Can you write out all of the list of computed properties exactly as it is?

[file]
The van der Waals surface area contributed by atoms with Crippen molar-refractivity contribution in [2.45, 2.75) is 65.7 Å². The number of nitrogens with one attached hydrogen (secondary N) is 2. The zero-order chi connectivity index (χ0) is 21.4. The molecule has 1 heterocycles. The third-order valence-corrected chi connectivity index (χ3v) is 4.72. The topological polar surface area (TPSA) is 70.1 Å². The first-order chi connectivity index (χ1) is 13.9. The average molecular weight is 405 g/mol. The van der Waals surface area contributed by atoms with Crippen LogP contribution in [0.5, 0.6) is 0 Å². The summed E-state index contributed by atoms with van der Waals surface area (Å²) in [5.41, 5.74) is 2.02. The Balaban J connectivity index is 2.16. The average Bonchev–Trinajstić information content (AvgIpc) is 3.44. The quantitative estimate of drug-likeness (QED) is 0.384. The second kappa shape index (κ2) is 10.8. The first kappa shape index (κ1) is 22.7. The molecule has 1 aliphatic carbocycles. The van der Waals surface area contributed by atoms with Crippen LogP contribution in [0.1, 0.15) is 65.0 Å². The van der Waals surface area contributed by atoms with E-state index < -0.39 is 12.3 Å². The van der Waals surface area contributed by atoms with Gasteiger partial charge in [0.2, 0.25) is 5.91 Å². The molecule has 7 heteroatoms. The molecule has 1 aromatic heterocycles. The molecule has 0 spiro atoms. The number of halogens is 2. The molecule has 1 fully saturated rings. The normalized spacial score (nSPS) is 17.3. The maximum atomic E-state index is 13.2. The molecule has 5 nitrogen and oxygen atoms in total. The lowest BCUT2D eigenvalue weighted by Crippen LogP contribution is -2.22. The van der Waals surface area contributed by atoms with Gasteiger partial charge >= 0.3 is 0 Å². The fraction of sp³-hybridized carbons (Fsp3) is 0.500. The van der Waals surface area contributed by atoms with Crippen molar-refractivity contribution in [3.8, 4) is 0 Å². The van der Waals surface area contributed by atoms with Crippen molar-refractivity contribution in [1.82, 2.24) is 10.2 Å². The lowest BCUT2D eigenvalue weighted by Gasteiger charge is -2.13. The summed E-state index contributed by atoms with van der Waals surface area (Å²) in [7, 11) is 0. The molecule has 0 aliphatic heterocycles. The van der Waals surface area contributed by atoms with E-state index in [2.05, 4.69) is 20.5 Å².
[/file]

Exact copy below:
The van der Waals surface area contributed by atoms with Crippen molar-refractivity contribution in [2.45, 2.75) is 65.7 Å². The number of nitrogens with one attached hydrogen (secondary N) is 2. The zero-order chi connectivity index (χ0) is 21.4. The molecule has 1 heterocycles. The third-order valence-corrected chi connectivity index (χ3v) is 4.72. The topological polar surface area (TPSA) is 70.1 Å². The first-order chi connectivity index (χ1) is 13.9. The average molecular weight is 405 g/mol. The van der Waals surface area contributed by atoms with Crippen LogP contribution in [0.5, 0.6) is 0 Å². The summed E-state index contributed by atoms with van der Waals surface area (Å²) in [5.41, 5.74) is 2.02. The Balaban J connectivity index is 2.16. The average Bonchev–Trinajstić information content (AvgIpc) is 3.44. The quantitative estimate of drug-likeness (QED) is 0.384. The second kappa shape index (κ2) is 10.8. The first kappa shape index (κ1) is 22.7. The molecule has 1 aliphatic carbocycles. The van der Waals surface area contributed by atoms with Crippen LogP contribution in [0.1, 0.15) is 65.0 Å². The van der Waals surface area contributed by atoms with E-state index < -0.39 is 12.3 Å². The van der Waals surface area contributed by atoms with Gasteiger partial charge in [0.2, 0.25) is 5.91 Å². The molecule has 7 heteroatoms. The molecule has 1 aromatic heterocycles. The molecule has 0 spiro atoms. The number of halogens is 2. The molecule has 1 fully saturated rings. The normalized spacial score (nSPS) is 17.3. The maximum atomic E-state index is 13.2. The molecule has 5 nitrogen and oxygen atoms in total. The lowest BCUT2D eigenvalue weighted by Crippen LogP contribution is -2.22. The van der Waals surface area contributed by atoms with Gasteiger partial charge >= 0.3 is 0 Å². The fraction of sp³-hybridized carbons (Fsp3) is 0.500. The van der Waals surface area contributed by atoms with Crippen molar-refractivity contribution in [3.8, 4) is 0 Å². The van der Waals surface area contributed by atoms with Crippen molar-refractivity contribution in [1.82, 2.24) is 10.2 Å². The lowest BCUT2D eigenvalue weighted by Gasteiger charge is -2.13. The summed E-state index contributed by atoms with van der Waals surface area (Å²) in [7, 11) is 0. The molecule has 0 aliphatic heterocycles. The van der Waals surface area contributed by atoms with E-state index in [2.05, 4.69) is 20.5 Å².